Universities ban BASW college campus roadshow

Universities have defended their decisions to cancel campus roadshow events, including at Salford (pictured), due to be held by BASW - the College of Social Work.

Universities have defended their decisions not to host campus roadshow events planned by BASW – the College of Social Work.

Northumbria, Bedfordshire and Salford universities said they wished to remain impartial during the organisation’s ongoing dispute with the rival College of Social Work hosted by the Social Care Institute for Excellence.

BASW – the College of Social Work said that the University of the West of England also refused its request to host a meeting, designed to inform social workers and students about its recent decision to form a college.

The universities said they were aware of the controversy surrounding the British Association of Social Workers’ decision to rebrand as BASW – the College of Social Work on 24 January, in direct competition with the college already being developed under the reform programme in England.

Michael Preston-Shoot, dean of applied social studies at Bedfordshire University, branded the dispute “very public and damaging” and said the university would not host a BASW college event while it continued.

Northumbria University, which was the first institution to refuse to host an event, said it preferred to “remain impartial” during the discussions.

And a spokesperson for Salford University said: “We declined a recent BASW event in order to preserve our impartiality until the dispute is resolved nationally. We would urge both parties to enter into constructive negotiations for the benefit of the profession.”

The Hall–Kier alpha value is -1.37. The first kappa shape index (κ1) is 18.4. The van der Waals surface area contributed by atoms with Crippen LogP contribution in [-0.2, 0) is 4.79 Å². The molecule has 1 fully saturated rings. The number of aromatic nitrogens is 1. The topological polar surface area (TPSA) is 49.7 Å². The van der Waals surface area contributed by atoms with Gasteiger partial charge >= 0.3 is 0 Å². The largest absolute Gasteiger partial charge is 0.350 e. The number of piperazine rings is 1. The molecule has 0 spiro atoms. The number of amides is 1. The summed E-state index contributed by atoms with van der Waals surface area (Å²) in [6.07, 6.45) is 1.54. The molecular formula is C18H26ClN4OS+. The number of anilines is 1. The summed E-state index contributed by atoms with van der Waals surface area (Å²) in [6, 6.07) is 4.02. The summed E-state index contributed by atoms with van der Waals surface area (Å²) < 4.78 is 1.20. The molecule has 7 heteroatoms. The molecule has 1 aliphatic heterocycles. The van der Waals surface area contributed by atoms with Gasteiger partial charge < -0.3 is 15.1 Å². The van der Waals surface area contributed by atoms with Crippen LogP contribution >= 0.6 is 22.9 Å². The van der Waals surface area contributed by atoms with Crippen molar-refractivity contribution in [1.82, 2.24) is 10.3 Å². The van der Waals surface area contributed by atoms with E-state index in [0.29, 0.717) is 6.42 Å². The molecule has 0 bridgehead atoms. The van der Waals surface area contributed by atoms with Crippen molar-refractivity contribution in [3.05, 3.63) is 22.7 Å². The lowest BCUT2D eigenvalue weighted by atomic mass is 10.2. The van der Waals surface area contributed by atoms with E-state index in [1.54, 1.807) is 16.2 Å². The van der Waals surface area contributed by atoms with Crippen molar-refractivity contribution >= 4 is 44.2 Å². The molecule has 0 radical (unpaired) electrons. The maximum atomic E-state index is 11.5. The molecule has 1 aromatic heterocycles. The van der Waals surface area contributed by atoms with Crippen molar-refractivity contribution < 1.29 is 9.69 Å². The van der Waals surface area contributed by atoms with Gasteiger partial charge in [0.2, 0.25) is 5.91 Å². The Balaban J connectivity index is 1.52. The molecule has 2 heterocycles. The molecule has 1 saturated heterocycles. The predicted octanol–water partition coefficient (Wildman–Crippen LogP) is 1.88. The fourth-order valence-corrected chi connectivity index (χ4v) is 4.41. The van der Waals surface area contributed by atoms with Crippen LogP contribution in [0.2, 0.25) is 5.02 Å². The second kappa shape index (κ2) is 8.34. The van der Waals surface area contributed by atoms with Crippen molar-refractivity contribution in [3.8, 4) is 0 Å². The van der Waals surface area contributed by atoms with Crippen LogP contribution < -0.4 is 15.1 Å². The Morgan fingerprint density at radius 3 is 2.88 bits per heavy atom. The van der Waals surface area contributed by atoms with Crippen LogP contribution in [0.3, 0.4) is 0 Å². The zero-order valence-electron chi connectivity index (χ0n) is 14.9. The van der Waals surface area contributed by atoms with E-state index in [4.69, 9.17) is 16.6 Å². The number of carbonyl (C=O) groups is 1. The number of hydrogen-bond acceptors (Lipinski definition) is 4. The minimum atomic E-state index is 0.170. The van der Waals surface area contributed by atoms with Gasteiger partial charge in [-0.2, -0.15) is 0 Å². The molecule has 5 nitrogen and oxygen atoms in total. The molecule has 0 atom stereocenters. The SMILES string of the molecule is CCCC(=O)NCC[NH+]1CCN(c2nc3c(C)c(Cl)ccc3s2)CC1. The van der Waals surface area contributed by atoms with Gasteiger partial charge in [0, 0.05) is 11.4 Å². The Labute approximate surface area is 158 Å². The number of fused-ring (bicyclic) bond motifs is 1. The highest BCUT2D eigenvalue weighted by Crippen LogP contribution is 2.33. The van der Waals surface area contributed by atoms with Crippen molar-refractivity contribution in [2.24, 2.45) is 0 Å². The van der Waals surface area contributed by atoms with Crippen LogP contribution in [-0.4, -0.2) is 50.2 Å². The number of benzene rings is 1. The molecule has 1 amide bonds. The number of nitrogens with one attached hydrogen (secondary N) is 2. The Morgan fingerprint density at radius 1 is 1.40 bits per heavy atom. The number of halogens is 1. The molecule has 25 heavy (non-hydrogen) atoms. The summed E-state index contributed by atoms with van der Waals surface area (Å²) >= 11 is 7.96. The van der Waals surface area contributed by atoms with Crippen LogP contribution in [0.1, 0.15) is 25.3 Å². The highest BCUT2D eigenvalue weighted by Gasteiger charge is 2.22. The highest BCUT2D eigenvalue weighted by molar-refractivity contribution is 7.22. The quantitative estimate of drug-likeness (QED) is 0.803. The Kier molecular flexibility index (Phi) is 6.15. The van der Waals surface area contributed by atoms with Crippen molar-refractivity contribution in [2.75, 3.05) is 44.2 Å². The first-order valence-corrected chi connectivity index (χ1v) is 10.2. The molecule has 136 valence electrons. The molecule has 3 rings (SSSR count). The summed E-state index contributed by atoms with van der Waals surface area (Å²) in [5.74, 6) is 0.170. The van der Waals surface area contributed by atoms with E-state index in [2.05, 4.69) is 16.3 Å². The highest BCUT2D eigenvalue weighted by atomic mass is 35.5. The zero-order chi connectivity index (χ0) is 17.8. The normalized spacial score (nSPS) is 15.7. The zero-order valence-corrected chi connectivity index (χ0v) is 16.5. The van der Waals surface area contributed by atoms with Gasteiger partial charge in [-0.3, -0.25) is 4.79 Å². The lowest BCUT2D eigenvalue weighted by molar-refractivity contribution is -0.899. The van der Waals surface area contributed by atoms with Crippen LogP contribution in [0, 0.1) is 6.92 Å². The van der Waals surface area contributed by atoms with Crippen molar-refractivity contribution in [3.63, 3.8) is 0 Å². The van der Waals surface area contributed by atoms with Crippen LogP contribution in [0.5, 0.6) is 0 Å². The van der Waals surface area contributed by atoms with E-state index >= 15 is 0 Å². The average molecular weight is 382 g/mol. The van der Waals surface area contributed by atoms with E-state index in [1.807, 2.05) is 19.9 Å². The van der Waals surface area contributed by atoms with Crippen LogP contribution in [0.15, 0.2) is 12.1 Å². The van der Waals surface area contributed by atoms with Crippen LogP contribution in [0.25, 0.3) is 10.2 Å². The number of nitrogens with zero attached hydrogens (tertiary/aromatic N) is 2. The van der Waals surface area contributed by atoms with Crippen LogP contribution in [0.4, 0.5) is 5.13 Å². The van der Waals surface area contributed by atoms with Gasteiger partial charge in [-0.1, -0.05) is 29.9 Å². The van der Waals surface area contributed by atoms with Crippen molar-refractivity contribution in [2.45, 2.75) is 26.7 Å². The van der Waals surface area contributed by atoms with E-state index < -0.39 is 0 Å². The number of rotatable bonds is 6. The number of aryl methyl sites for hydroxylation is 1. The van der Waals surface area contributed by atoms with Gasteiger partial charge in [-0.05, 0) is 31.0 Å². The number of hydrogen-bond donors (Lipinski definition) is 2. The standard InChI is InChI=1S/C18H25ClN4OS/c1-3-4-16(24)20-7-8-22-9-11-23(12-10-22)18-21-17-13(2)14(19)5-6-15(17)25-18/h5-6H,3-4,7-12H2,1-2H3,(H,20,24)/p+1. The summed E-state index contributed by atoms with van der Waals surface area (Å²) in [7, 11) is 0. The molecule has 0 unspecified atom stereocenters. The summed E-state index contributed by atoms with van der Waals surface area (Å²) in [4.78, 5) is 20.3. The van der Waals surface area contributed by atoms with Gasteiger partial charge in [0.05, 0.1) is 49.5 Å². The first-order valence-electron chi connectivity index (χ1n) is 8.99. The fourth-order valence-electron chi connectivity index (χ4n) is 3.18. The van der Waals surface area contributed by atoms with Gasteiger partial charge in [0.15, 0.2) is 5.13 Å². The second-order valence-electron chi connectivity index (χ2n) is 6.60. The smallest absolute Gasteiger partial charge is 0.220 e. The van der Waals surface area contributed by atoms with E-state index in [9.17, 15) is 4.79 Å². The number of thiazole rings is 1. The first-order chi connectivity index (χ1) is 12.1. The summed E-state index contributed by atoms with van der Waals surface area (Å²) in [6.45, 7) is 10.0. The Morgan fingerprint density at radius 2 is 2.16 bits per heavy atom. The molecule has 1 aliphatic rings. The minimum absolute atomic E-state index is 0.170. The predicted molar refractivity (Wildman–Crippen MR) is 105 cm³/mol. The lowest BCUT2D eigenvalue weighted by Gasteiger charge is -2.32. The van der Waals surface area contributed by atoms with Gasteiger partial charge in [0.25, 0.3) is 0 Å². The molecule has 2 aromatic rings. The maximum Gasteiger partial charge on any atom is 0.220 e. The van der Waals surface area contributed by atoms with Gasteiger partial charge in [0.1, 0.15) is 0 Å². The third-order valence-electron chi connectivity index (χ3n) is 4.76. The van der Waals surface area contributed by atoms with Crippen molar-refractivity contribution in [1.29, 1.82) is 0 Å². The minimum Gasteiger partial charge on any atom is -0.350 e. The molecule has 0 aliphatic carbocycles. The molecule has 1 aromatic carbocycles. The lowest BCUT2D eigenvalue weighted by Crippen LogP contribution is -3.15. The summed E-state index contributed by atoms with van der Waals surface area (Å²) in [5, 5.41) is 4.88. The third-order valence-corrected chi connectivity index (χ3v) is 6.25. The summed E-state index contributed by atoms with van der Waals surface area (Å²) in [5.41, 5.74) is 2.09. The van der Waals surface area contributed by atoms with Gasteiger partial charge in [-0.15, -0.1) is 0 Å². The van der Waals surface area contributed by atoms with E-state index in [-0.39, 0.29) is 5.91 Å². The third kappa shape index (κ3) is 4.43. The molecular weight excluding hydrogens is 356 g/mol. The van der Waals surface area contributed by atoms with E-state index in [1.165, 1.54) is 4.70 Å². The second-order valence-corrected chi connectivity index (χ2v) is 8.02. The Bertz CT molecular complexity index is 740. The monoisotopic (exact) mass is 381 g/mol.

Hilton Dawson, chief executive of BASW – the College of Social Work, said he was shocked to be treated “as if we’re hate preachers or any other group who should be banned from campus”.

He added: “Universities should encourage rational debate, not censorship.”

But Hilary Tompsett, chair of the Joint University Council’s social work education committee, said higher education institutions would not take sides in this debate.

“The important message that has come from the whole sector, but especially from the higher education community, is that we need to end up with a single voice for social work,” she said.

“It’s a delicate and critical time for the profession, with all the cuts going on, so the message from universities is that we would like to see a resolution.”

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